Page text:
Late last week I received a rather last-minute invitation from the PR machine at Specialized. They were wondering if I might be able to carve out a day to spend with Tom Boonen, Levi Leipheimer and the members of Omega Pharma-Quickstep’s Tour of California squad. After a quick consult with Mrs. Padraig, I started packing. I mean, who says no?
Now, I’m not going to try to snow you. We all know that this was a visit that didn’t carry the journalistic weight of a post-race press conference. Like I care. I am, at my core, a fan of all things cycling (okay, most things cycling; I’m still unwilling to ride a recumbent). And even though I have at times been critical of Tom Boonen for losing his focus as a professional athlete, I’ve been an admirer of his since his U.S. Postal days.
So I took a brief tour of OPQ’s makeshift service course before heading to the big, red S for our ride. I learned a few things while checking out their set up. First, almost the entire team is still on SRAM’s original Red group. Yes, Boonen won Roubaix on 2012 Red, but all the bikes I saw other than his featured Black Red. I also asked a bit about what bikes the riders receive and how much steering they receive about what bike should be ridden when. Specialized is pretty proud of the fact that Tommeke won Ghent-Wevelgem on a Venge, Flanders on a Tarmac and Roubaix on a Roubaix. So I’ve been curious to know how much of this was rider preference vs. sponsor input. I was surprised to learn that it’s 100 percent up to the rider. Getting this answer once from a team liaison was good, but not good enough. So I asked around a bit more, finally asking Boonen himself about his bike choice. Each time I got the same answer.
Each rider is given two Venges and two Tarmacs at the beginning of the season. They also receive a Roubaix for Roubaix. Boonen indicated that his bike of preference is the Venge and he goes for the Tarmac when the course is a bit rougher.
As one of the largest bike companies in the world, Specialized is a complicated entity. They’ve engaged in some business practices that have soured some people, notably the lawsuits with Volagi and Giro. And it’s not too hard to find former employees who can’t quite rinse the bitter taste from their mouths. Even among the happy, current employees, there’s widespread acknowledgement that Sinyard demands a lot from his workforce. In the same breath people add that he isn’t shy with the praise, though, and they do feel valued. I hate the phrase “work hard and play hard” because it has become such a cliché, but if ever there was an organization where the saying is applicable, Specialized is arguably it.
It’s a pretty rare day that any of the stars that Specialized sponsors actually visits the HQ. To my knowledge, this was the first time Boonen had visited; same for teammates like former world champion Bert Grabsch. The marketing team laid siege to the building, putting up posters, making up personalized stickers to put on the shower lockers each of the riders would use (alas, Leipheimer didn’t make it due to his ongoing recovery), embroidering towels and wash cloths, catering lunch and plenty more.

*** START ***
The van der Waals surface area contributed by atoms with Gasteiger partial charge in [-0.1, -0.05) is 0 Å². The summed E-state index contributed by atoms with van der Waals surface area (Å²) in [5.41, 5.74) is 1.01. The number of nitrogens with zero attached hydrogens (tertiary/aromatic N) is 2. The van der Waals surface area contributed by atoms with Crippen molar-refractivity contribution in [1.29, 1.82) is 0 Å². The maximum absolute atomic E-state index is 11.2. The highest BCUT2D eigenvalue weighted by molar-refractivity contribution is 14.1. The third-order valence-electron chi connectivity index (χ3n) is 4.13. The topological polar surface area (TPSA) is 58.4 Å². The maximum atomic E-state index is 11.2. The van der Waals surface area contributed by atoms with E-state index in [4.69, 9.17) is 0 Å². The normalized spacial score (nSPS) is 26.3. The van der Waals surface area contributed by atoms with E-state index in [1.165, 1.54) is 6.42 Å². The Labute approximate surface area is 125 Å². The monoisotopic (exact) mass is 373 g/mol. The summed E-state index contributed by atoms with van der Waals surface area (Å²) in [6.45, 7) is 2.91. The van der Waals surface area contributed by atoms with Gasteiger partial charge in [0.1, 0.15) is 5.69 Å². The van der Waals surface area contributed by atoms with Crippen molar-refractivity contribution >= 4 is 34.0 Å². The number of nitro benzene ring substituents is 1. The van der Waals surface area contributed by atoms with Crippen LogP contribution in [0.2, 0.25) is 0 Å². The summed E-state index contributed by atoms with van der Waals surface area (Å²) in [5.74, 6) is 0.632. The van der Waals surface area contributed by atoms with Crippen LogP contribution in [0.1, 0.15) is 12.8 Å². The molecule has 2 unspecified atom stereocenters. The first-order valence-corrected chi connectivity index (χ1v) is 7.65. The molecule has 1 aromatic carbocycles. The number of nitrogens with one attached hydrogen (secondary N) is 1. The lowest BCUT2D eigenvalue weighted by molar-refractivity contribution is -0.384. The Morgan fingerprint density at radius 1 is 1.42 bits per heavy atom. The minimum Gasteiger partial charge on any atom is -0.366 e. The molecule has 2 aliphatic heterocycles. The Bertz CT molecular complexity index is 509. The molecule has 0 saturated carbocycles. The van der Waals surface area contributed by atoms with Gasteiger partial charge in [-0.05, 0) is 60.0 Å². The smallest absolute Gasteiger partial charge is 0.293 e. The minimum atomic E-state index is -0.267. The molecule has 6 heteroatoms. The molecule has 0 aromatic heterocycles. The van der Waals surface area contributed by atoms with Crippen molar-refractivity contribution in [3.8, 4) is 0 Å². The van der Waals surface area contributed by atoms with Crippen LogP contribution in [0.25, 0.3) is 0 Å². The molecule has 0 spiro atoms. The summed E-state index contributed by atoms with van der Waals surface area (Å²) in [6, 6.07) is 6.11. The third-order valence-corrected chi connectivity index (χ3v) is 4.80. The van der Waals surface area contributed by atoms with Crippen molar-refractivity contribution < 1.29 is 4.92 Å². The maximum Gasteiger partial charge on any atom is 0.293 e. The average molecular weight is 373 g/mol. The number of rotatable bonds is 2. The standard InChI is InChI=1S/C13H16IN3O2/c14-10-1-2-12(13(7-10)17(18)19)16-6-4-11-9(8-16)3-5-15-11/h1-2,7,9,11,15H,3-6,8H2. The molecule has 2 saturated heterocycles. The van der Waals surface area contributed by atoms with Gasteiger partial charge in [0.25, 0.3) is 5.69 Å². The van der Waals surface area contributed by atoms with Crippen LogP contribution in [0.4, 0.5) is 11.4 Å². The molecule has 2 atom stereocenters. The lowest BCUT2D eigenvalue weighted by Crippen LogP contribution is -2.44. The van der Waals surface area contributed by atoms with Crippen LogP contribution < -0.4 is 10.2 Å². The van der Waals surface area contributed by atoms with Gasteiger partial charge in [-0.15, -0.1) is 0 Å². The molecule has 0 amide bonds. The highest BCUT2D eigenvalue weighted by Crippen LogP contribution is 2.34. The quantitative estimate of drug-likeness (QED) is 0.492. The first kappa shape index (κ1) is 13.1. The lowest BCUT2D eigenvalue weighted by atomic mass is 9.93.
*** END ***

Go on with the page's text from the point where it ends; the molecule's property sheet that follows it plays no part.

Is this sort of red-carpet treatment something that means much to the riders? I kinda doubt it. Sure, it must be fun for them, but this particular lot seemed on the introverted side and happy just to keep to themselves. I think it means a great deal more to the employees of Specialized. It’s easy for most of them to spend months or a year (or more) on a project and not necessarily see that translate to a big pro win. So events like these are a great way for them to connect to their work in a bigger-picture way. And let’s be honest, going out for your company’s lunch ride accompanied by some of the world’s finest pros has got be pretty stinkin’ cool.
The shot above is one of my favorites from the Specialized lunch ride that day. Unlike other occasions when the big boys join a group ride, these guys sifted through the group and spent some time chatting with the staffers. The pace stayed pretty mellow so that moving through the group wasn’t exactly risky among this unknown quantity.
At one point one of the members of the marketing team rode up to me and asked if I wanted to get my picture with any of the riders. I’m rather camera shy these days, even though I used to spend more time in front of the camera than behind it, so I initially said no. Part of my motivation was thinking that this is really about the Specialized employees and the event was really meant to give them a chance to interact with these athletes.
Then I came to my senses.
“Well, if someone was to accidentally on purpose get a photo of me next to Tom Boonen, I wouldn’t object.”
A few ks later, “Hey Patrick, look what I brought you!”
I turn and it’s Tom Boonen. After a brief reintroduction I admitted that I was among that army of journalists who had been rough on him in the past. So it was with some delight that I was able to tell him that in rediscovering his old form and having the spring he did, I was pleased for him. He was as gracious as one might hope. We talked a bit about what he changed for this season and while the details were plenty interesting, what captivated me was hearing him talk about going back to old-school training and just logging thousands of kilometers. I nearly fell of my saddle when he said, “I told the guys, let’s do this old school, like back when we were juniors.”
He was so relaxed about his training and yet there was an animation to him as he talked about riding. Say what you want, Tom Boonen really loves to ride his bike.